1 The Finance Ministry and all the other aficionados of privatization took a body blow last week, from an unexpected direction. An expanded panel of nine High Court justices, headed by Supreme Court President Dorit Beinisch, voided the cabinet resolution allowing prisons run by the private sector.
The High Court carefully avoids brutally intervening in the working of government, as the legal profession is well aware. Many hard tests had to be passed for the court to hand down such a ruling.
The prison had already been built and hundreds of millions of shekels spent. The ruling certainly has far-reaching implications. The court's reasoning will be studied in law and business school alike, but in the meantime the decision has created an opportunity for Prime Minister Benjamin Netanyahu, the Finance Ministry and all the other fans of privatization to rethink their tenets.
"Privatization" has become a sort of magic word in the economic debate. Supporters of privatization tried to train the public to believe that everyone who advocates free markets, progress and competition should believe in privatization; those who oppose privatization are Commies, or simply ideologically stuck at the beginning of the last century.
The professional literature lists four main goals behind privatization: to improve competitiveness, efficiency or productivity; to expand the private sector and scale back government intervention in the economy; to reduce government debt and create government sources to be used for good purposes; and to encourage a developed, free capital market.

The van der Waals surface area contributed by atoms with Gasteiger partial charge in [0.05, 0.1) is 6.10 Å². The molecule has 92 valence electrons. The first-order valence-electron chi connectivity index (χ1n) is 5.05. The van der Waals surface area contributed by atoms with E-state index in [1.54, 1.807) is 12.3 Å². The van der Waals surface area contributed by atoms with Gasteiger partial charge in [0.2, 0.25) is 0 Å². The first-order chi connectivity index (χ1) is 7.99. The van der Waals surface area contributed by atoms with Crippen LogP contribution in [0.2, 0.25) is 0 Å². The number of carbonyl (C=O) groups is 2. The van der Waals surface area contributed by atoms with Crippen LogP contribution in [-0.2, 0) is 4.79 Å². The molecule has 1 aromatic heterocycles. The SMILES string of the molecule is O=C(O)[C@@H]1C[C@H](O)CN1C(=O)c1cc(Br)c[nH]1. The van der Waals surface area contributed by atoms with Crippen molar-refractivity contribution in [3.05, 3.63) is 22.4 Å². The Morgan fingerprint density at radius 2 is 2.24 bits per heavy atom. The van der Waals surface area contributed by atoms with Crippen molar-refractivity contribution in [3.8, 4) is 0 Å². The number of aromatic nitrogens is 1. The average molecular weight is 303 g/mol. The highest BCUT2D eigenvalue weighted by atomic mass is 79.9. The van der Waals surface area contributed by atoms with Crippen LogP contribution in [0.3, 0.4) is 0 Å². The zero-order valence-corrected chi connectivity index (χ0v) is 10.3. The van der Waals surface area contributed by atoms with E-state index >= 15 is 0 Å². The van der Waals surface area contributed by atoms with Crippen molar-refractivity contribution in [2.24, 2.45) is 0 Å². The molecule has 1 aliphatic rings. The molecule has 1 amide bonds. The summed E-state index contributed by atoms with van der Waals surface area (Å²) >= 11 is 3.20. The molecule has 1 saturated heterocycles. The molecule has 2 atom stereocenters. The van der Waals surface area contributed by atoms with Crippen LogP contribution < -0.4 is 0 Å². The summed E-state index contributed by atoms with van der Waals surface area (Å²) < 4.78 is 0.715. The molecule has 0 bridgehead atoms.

Of all these goals, the most relevant and important to Israel is the first - competition, efficiency and productivity. The government debt problem must be handled through the budget, not via windfalls from privatization. The sell-off of a given company can't contribute that much.
As for the capital market, it's been a long time since Israel's has needed big government companies in order to develop. The flaws in Israel's capital market lie in entirely different places.
The problem is that Israel's stabs at privatization have done almost nothing to advance competition and efficiency. If anything, they have caused them to retreat.
Take Bezeq as a example. Competition in Israel's communications sector had advanced tremendously for 15 years until grinding to a halt for a variety of reasons in the period after the phone company's privatization. Or take the banking system. The "privatized" banks are not noticeably more efficient, nor have they chalked up any noteworthy achievements in business. Sometimes, quite the reverse is true: A month ago the CEO of a large "privatized" bank commented to us in private conversation that all Israel's banks are ruled by their unions. "Privatized" or state-owned - it's all a fiction, he said.